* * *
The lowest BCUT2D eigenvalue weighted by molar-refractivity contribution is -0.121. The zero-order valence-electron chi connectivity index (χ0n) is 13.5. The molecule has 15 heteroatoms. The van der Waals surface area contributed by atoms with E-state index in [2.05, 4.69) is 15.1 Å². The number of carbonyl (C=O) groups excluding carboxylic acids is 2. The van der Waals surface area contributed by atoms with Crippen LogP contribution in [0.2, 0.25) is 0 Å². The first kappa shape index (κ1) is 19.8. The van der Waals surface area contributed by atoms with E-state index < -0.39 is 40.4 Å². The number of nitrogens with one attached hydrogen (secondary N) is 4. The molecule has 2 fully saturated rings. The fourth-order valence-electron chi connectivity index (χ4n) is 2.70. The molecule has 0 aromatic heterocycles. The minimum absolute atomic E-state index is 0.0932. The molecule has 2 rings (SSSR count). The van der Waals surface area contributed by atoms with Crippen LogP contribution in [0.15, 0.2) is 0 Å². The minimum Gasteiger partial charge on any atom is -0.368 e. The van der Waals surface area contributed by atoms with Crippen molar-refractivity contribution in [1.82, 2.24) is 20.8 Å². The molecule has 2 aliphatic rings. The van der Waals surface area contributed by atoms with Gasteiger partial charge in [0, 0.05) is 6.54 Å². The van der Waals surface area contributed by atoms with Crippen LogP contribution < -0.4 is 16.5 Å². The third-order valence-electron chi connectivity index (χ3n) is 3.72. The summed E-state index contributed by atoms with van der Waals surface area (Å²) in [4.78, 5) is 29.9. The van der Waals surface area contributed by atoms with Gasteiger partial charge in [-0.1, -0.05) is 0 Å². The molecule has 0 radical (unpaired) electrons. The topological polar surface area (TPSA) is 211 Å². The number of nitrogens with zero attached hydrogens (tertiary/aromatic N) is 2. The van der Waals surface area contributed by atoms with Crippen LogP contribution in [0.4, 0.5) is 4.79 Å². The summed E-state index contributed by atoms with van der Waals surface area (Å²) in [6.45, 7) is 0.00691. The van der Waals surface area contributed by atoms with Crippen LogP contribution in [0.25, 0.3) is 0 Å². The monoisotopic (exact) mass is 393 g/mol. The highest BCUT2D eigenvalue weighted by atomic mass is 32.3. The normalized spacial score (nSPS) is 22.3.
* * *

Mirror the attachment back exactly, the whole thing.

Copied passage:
The lowest BCUT2D eigenvalue weighted by molar-refractivity contribution is -0.121. The zero-order valence-electron chi connectivity index (χ0n) is 13.5. The molecule has 15 heteroatoms. The van der Waals surface area contributed by atoms with E-state index in [2.05, 4.69) is 15.1 Å². The number of carbonyl (C=O) groups excluding carboxylic acids is 2. The van der Waals surface area contributed by atoms with Crippen LogP contribution in [0.2, 0.25) is 0 Å². The first kappa shape index (κ1) is 19.8. The van der Waals surface area contributed by atoms with E-state index < -0.39 is 40.4 Å². The number of nitrogens with one attached hydrogen (secondary N) is 4. The molecule has 2 fully saturated rings. The fourth-order valence-electron chi connectivity index (χ4n) is 2.70. The molecule has 0 aromatic heterocycles. The minimum absolute atomic E-state index is 0.0932. The molecule has 2 rings (SSSR count). The van der Waals surface area contributed by atoms with Crippen LogP contribution in [0.15, 0.2) is 0 Å². The minimum Gasteiger partial charge on any atom is -0.368 e. The van der Waals surface area contributed by atoms with Crippen molar-refractivity contribution in [1.82, 2.24) is 20.8 Å². The molecule has 2 aliphatic rings. The van der Waals surface area contributed by atoms with Gasteiger partial charge in [0, 0.05) is 6.54 Å². The van der Waals surface area contributed by atoms with Crippen LogP contribution < -0.4 is 16.5 Å². The third-order valence-electron chi connectivity index (χ3n) is 3.72. The summed E-state index contributed by atoms with van der Waals surface area (Å²) in [4.78, 5) is 29.9. The van der Waals surface area contributed by atoms with Gasteiger partial charge in [-0.1, -0.05) is 0 Å². The molecule has 0 radical (unpaired) electrons. The topological polar surface area (TPSA) is 211 Å². The number of nitrogens with zero attached hydrogens (tertiary/aromatic N) is 2. The van der Waals surface area contributed by atoms with Crippen LogP contribution in [0.4, 0.5) is 4.79 Å². The summed E-state index contributed by atoms with van der Waals surface area (Å²) in [6.45, 7) is 0.00691. The van der Waals surface area contributed by atoms with Crippen LogP contribution in [0.25, 0.3) is 0 Å². The monoisotopic (exact) mass is 393 g/mol. The highest BCUT2D eigenvalue weighted by atomic mass is 32.3. The normalized spacial score (nSPS) is 22.3.